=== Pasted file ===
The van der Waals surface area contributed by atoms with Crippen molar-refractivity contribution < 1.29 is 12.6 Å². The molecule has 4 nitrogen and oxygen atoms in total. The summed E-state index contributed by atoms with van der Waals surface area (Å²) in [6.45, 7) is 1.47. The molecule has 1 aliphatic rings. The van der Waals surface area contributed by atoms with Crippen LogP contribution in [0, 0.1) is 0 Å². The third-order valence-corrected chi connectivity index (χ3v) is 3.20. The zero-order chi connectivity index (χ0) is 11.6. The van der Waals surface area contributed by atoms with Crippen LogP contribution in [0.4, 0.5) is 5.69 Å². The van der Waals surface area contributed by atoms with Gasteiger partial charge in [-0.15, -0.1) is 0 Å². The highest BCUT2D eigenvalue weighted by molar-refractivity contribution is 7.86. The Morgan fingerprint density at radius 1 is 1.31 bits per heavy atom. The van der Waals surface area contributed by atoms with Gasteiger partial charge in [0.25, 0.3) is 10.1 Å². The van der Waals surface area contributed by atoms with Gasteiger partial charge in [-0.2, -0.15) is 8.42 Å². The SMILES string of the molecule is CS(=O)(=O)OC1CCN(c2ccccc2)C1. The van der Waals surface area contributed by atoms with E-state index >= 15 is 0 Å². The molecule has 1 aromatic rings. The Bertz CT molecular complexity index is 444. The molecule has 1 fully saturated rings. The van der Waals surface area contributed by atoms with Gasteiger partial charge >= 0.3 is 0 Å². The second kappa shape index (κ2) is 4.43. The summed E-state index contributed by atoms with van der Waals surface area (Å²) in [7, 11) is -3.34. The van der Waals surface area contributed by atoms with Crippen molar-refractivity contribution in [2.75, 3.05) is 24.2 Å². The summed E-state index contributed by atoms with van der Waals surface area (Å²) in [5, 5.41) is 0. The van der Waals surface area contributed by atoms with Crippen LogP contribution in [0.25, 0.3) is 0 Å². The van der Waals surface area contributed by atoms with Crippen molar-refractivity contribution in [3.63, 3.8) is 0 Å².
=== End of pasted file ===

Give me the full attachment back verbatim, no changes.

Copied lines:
The van der Waals surface area contributed by atoms with Crippen molar-refractivity contribution < 1.29 is 12.6 Å². The molecule has 4 nitrogen and oxygen atoms in total. The summed E-state index contributed by atoms with van der Waals surface area (Å²) in [6.45, 7) is 1.47. The molecule has 1 aliphatic rings. The van der Waals surface area contributed by atoms with Crippen LogP contribution in [0, 0.1) is 0 Å². The third-order valence-corrected chi connectivity index (χ3v) is 3.20. The zero-order chi connectivity index (χ0) is 11.6. The van der Waals surface area contributed by atoms with Crippen LogP contribution in [0.4, 0.5) is 5.69 Å². The van der Waals surface area contributed by atoms with Gasteiger partial charge in [-0.15, -0.1) is 0 Å². The highest BCUT2D eigenvalue weighted by molar-refractivity contribution is 7.86. The Morgan fingerprint density at radius 1 is 1.31 bits per heavy atom. The van der Waals surface area contributed by atoms with Gasteiger partial charge in [0.25, 0.3) is 10.1 Å². The van der Waals surface area contributed by atoms with Gasteiger partial charge in [-0.2, -0.15) is 8.42 Å². The SMILES string of the molecule is CS(=O)(=O)OC1CCN(c2ccccc2)C1. The van der Waals surface area contributed by atoms with E-state index >= 15 is 0 Å². The molecule has 1 aromatic rings. The Bertz CT molecular complexity index is 444. The molecule has 1 fully saturated rings. The van der Waals surface area contributed by atoms with Gasteiger partial charge >= 0.3 is 0 Å². The second kappa shape index (κ2) is 4.43. The summed E-state index contributed by atoms with van der Waals surface area (Å²) in [7, 11) is -3.34. The van der Waals surface area contributed by atoms with Crippen molar-refractivity contribution in [2.75, 3.05) is 24.2 Å². The summed E-state index contributed by atoms with van der Waals surface area (Å²) in [5, 5.41) is 0. The van der Waals surface area contributed by atoms with Crippen LogP contribution in [0.25, 0.3) is 0 Å². The van der Waals surface area contributed by atoms with Crippen molar-refractivity contribution in [3.63, 3.8) is 0 Å².